Enforce or Repeal

How transparent is a government that enacts laws but chooses not to enforce them?

Illegal Immigration. Illegal immigration is a problem not because a bunch of sneaky criminals managed to pull one over on our nation’s finest. It’s a problem because for decades, immigration laws were not systematically enforced. If they weren’t important enough to enforce, then they’re not important enough to retain. The ethical thing to do would be to legalize immigration, use systematic screening like modern industrial countries do, and give amnesty to those who were allowed to immigrate at the pleasure of non-enforcing enforcers. Enforce it or repeal it.

Negligent Homicide. I read a news story a couple of years ago about a high school coach who left his young child (toddler age) in his SUV all day. When the guy returned to his vehicle, the child had died of heat exposure. The coach “forgot” he had the kid with him in the car, but he was not charged with negligent homicide. Either negligent homicide is illegal and must be enforced, or it’s really okay and the law against it should be repealed. Otherwise the potential for abuse is simply too great.

Some have argued that he would have been charged if he’d killed somebody else’s child. But that’s preposterous: Does the statute say “negligent homicide is a felony offense except when the victim is a child of the person who committed the homicide, in which case it’s not actually a crime”? Enforce it or repeal it.

Assault and Battery. It’s not apparent that the gentleman from yesterday’s news story in Ohio — the one who allegedly branded an eighth-grader’s forearm with the sign of the cross — is even going to be brought before a grand jury to see if a crime was committed (you know, like assault & battery). How can a government be transparent if it picks and chooses when it feels like enforcing the law? Enforce it or repeal it.

Scooter Libby. The prosecution’s sentencing memorandum in the trial of Lewis “Scooter” Libby says the following:

“Mr. Libby, a high-ranking public official and experienced lawyer, lied repeatedly and blatantly about matters at the heart of a criminal investigation concerning the disclosure of a covert intelligence officer’s identity. He has shown no regret for his actions, which significantly impeded the investigation. Mr. Libby’s prosecution was based not upon politics but upon his own conduct, as well as upon a principle fundamental to preserving our judicial system’s independence from politics: that any witness, whatever his political affiliation, whatever his views on any policy or national issue, whether he works in the White House or drives a truck to earn a living, must tell the truth when he raises his hand and takes an oath in a judicial proceeding, or gives a statement to federal law enforcement officers. The judicial system has not corruptly mistreated Mr. Libby; Mr. Libby has been found by a jury of his peers to have corrupted the judicial system.” (quoted in Berman statement to House Judiciary Committee, see below)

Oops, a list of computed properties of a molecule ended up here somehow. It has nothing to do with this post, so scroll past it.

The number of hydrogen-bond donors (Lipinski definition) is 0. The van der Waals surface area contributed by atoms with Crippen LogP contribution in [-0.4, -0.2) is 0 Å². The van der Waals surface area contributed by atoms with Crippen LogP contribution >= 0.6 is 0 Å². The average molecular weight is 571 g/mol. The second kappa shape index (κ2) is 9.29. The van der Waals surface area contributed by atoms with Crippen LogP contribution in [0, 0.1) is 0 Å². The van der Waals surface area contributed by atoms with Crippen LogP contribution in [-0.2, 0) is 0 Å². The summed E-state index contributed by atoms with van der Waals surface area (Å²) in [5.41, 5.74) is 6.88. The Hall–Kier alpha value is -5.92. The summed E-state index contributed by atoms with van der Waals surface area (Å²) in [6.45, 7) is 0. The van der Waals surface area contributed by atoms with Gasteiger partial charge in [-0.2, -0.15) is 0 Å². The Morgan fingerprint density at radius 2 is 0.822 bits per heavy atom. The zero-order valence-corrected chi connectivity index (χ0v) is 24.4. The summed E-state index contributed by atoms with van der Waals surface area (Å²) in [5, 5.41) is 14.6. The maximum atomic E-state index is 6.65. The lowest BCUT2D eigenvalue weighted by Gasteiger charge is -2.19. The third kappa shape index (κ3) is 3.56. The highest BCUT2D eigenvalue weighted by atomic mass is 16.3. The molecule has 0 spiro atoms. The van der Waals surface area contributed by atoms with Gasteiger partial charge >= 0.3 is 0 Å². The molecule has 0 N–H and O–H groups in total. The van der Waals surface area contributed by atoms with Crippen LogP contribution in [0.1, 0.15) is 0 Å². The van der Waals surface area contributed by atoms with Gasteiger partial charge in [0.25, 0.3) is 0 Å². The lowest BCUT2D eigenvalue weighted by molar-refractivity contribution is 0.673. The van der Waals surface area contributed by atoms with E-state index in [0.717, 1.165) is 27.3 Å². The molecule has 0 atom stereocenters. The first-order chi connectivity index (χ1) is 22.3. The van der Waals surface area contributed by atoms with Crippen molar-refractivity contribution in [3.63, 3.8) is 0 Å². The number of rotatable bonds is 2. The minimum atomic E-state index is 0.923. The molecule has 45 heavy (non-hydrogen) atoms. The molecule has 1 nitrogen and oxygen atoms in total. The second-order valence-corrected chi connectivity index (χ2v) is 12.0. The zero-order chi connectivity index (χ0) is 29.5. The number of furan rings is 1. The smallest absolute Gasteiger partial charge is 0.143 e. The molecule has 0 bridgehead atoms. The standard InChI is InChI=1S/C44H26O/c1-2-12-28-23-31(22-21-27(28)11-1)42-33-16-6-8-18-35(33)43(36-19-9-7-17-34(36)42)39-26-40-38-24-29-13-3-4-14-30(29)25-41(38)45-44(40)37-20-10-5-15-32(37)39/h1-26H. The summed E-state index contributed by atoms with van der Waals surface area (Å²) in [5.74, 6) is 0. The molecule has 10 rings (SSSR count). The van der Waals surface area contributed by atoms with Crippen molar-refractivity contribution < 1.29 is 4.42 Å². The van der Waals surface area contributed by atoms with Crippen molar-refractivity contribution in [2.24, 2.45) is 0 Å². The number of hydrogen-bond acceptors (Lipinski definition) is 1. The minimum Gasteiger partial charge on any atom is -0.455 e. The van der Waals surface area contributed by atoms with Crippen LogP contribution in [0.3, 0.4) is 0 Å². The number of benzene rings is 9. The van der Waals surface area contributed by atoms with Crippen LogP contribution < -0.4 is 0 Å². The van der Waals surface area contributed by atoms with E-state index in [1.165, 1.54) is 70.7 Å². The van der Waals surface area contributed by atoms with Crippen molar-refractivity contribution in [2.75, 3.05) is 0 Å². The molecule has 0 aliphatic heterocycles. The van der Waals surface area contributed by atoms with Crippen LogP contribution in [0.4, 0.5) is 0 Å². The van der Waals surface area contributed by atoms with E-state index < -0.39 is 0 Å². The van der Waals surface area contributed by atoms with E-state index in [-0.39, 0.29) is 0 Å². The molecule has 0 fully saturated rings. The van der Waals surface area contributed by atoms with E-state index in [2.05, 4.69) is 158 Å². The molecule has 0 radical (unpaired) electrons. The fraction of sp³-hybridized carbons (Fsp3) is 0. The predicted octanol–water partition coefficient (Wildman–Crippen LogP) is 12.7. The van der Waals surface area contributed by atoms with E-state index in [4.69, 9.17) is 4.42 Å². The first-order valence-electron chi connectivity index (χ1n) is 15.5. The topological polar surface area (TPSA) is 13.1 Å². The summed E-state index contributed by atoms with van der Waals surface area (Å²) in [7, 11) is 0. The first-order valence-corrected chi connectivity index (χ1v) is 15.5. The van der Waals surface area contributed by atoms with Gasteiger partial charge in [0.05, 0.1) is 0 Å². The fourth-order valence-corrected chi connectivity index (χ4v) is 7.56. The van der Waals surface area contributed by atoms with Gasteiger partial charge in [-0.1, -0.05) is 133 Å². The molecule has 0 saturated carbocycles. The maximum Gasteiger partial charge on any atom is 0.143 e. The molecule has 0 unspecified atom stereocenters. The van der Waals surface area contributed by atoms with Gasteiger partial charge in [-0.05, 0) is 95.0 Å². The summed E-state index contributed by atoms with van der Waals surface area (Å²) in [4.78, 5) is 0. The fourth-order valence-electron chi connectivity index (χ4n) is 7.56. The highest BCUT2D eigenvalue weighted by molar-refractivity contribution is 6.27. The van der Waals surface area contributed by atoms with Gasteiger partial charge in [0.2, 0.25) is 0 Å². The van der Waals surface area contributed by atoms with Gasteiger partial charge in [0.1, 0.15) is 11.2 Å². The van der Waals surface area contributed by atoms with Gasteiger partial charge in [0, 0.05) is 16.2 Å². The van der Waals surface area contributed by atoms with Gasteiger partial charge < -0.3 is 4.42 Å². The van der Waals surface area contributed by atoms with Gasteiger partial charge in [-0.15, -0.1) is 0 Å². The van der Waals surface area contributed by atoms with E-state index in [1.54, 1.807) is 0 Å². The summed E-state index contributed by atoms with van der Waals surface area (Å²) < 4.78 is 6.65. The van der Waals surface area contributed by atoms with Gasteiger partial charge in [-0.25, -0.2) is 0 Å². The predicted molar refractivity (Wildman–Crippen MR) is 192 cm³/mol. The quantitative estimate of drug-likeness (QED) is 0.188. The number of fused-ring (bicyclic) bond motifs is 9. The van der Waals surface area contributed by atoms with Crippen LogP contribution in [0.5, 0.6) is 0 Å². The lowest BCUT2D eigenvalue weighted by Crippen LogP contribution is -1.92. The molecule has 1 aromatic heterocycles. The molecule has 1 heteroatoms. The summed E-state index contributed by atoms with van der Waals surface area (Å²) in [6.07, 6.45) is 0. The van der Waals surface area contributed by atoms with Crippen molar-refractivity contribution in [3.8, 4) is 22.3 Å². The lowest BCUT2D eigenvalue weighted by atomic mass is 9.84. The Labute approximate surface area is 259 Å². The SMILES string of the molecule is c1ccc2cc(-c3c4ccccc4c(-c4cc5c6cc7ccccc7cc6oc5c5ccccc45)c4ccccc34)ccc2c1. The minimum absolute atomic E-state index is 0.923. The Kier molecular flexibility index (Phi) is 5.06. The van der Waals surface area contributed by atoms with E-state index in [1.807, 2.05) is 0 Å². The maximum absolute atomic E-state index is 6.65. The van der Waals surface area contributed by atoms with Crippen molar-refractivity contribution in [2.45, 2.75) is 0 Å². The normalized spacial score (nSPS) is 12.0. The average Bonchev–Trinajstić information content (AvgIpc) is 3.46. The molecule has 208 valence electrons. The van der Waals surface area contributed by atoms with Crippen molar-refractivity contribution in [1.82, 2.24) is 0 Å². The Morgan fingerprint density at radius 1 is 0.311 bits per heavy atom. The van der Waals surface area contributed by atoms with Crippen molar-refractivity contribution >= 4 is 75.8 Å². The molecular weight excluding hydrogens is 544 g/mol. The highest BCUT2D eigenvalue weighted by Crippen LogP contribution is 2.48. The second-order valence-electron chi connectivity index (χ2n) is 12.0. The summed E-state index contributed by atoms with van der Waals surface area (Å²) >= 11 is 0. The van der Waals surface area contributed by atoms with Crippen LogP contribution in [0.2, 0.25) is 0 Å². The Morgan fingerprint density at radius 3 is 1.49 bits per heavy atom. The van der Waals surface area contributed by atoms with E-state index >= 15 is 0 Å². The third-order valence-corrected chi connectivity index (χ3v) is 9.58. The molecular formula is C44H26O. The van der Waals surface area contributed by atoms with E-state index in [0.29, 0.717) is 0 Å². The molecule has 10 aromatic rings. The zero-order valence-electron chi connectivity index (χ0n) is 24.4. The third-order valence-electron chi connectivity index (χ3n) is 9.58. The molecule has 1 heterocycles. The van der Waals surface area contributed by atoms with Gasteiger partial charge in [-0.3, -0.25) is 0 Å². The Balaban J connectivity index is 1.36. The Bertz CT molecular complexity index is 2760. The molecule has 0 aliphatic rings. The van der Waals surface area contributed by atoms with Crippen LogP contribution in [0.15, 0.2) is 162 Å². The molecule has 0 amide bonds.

As everybody knows, President George W. Bush promptly commuted Libby’s prison sentence so that the act went unpunished. In the words of Ohio State University law professor Douglas A. Berman:

“Even if one accepts the President’s assertion that a 30-month prison term for Mr. Libby was excessive, it is hard to justify or understand the President’s decision to commute Mr. Libby’s prison sentence in its entirety. It is particularly difficult to see how, in Tony Snow’s words, ‘the rule of law’ and ‘public faith in government’ have been served by enabling Mr. Libby to avoid having to serve even one day in prison following his ‘serious convictions of perjury and obstruction of justice.’ Indeed, the conclusion to the prosecution’s sentencing memorandum submitted to the District Court in this case spotlights why a term of imprisonment for Mr. Libby seemed essential—and certainly not ‘excessive’—to both Mr. Fitzgerald and Judge Walton.” (Berman statement to House Judiciary Committee)

What good is it for the judiciary branch to attempt to enforce the law if the executive branch can make sure that its friends are not punished even if convicted and sentenced? In the end, the laws against perjury were not enforced in this case. Enforce it or repeal it.

How transparent is a government that enacts laws but chooses not to enforce them?

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